Would you have the courage to protect someone your country told you to hate?
On Monday Rwanda launched a week of official mourning to commemorate the 20th anniversary of the 1994 massacres in which more than 800,000 people were slaughtered in just 100 days by ethnic Hutu extremists, targeting members of the minority Tutsi community and political opponents. While the rest of the world stood by, however, some people stood up.
Resisting the prejudice and violence around them, these ordinary Rwandan citizens risked their lives to save their Tutsi neighbors, showing the power of moral courage and bravery during a time of severe chaos and devastation.
PROOF: Media for Social Justice, a nonprofit organization that uses visual storytelling for genocide prevention and peace-building, highlighted 30 Rwandan rescuers in a 2009 exhibit called "The Rescuers: Picturing Moral Courage" with photographs taken by well-known Italian photographer Riccardo Gangale. What initially started out as a peace-building project between the Hutus and the Tutsis soon became an exhibit of inspiring photographs and stories from the Holocaust and genocides that occurred in Bosnia-Herzegovina and Cambodia as well.
"They're ordinary people that did something in extraordinary times," said Leora Kahn, founder and executive director of PROOF. "They were part of the same society that the killers were in. They were part of the same 100 days when everybody else decided to go along and kill people as part of their job, every day. Their job, instead, was to save the other. They said these are the same people yesterday and they are not my enemy today just because the government is telling me that."
In addition to teaching people to think critically, Kahn said the exhibition allows for "society to heal itself" through the example of these brave individuals who questioned when something is wrong and "stood up to save the other."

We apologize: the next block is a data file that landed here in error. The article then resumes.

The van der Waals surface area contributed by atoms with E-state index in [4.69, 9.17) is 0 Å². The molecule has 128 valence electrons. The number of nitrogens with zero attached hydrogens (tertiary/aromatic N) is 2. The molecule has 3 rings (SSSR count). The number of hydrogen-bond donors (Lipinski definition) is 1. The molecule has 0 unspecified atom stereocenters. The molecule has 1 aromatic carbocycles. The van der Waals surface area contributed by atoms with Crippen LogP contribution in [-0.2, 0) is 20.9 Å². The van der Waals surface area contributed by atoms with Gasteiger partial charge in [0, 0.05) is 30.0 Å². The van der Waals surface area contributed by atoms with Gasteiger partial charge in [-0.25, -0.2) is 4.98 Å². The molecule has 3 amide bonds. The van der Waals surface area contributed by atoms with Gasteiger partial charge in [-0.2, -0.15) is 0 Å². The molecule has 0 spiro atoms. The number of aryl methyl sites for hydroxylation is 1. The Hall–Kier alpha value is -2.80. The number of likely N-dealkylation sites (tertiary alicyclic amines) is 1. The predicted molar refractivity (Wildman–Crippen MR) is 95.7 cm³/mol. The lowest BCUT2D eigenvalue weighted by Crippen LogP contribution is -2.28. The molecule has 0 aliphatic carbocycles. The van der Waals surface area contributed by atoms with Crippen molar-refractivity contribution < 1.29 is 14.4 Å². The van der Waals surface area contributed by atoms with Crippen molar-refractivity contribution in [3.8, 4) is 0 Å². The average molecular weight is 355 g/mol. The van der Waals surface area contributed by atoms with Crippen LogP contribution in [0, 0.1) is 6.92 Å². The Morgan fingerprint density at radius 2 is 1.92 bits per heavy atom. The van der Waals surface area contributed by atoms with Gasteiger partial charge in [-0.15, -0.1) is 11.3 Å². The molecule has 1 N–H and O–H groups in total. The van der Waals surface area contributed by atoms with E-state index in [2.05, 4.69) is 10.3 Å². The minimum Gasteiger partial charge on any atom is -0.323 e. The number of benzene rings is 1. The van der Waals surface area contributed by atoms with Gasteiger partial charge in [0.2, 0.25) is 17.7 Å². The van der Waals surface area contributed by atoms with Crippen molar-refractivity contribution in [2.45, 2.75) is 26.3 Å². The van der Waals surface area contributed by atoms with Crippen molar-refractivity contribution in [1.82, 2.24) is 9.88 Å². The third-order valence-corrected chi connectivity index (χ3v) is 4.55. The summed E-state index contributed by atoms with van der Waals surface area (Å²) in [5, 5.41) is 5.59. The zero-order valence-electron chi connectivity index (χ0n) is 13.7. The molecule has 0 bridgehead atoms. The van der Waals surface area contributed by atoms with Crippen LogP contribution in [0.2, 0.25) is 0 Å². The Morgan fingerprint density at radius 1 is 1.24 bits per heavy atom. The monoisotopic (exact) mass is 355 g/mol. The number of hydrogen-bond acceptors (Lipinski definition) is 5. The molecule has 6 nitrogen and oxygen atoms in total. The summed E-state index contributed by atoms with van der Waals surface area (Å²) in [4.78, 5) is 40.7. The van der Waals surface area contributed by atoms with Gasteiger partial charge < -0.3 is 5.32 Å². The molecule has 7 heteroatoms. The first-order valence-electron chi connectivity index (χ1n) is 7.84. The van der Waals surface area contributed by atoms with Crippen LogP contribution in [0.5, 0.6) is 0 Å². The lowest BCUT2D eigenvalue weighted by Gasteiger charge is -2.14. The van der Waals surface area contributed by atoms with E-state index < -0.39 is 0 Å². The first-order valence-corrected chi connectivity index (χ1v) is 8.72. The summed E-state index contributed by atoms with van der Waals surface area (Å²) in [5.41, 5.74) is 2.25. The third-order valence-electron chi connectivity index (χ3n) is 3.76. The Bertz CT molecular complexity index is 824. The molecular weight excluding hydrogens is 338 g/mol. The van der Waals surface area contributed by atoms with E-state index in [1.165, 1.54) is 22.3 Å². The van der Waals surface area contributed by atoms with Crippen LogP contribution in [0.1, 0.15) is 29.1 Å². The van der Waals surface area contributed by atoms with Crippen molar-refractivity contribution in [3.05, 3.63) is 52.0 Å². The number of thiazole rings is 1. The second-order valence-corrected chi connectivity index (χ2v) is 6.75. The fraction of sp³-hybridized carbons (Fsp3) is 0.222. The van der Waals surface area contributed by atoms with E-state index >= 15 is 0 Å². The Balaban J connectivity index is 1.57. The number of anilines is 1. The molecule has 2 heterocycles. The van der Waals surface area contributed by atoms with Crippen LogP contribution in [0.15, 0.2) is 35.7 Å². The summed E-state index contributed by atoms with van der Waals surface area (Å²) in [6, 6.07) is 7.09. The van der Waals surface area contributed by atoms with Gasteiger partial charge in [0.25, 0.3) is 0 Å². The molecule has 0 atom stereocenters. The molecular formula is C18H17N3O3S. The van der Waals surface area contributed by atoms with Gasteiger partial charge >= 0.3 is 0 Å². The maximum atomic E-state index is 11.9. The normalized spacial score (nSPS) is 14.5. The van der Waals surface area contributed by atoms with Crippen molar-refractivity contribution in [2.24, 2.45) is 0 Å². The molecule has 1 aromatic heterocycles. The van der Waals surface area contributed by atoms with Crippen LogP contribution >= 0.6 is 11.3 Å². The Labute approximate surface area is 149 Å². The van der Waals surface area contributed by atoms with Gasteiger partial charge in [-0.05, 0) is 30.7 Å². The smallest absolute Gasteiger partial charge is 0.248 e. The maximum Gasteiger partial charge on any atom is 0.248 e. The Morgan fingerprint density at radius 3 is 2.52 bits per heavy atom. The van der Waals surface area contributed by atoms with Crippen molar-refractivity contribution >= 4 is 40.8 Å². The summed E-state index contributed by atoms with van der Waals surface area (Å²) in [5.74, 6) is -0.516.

Here are 12 Rwandan rescuers who risked everything to save neighbors, friends or strangers in the face of injustice and violence:
When the persecution began against the Tutsi community, Rwanburindi asked several of them to stay with him, caring for those who were injured. He even built them a house when his own was too small for them to live in.
"Many times the local authorities forced me to appear before the bourgmaster, and every time it happened my family would lose all hope of seeing me again," said Rwanburindi. "But at the end of the day, I would return. My neighbors rushed to advise me to evict the refugees from my home as soon as possible, but I told them, 'I know that the only relationship between them and me is that we pray in the same congregation, but I cannot chase God's people from my house.'"
Rurangirwa was just 18 when he decided to hide members of the Tutsi group in his house. He helped dispatch a group of Tutsis to different homes, moving them from one house to another in abandoned houses and banana trees.
"I took the Tutsi side by my own decision. Neither Tutsi nor someone else chose for me what to do," said Rurangirwa. "It was a big problem to find enough food to feed them because there were so many. They ate once in the night. A group of seven ate at home, another three at my mom's house and so on. ... When killers came, we organized ourselves to hide."
Hiding students and families in two dormitories, Sister Helene gave everyone school uniforms and had enough food and firewood to serve one meal per day in the morning.
"I locked everyone inside to hide them, so people who come to steal things wouldn't find the people," said Sister Helene. "The soldiers would abuse me and talk hell, but at the end of it all, they would not get what they wanted, so they would just leave. I was very lucky that the people I was hiding didn't make noise, they were very quiet, and so whenever thieves and killers came, there were no signs of people."
From their hill in Kigeme, Christine Kamunani and her family could see the chaos happening below. When she heard a knock at the door around midnight, she told her children, "Kids, our last day has come. Stay calm. I am the one responsible for this home." She walked out to find some people waiting outside her gate.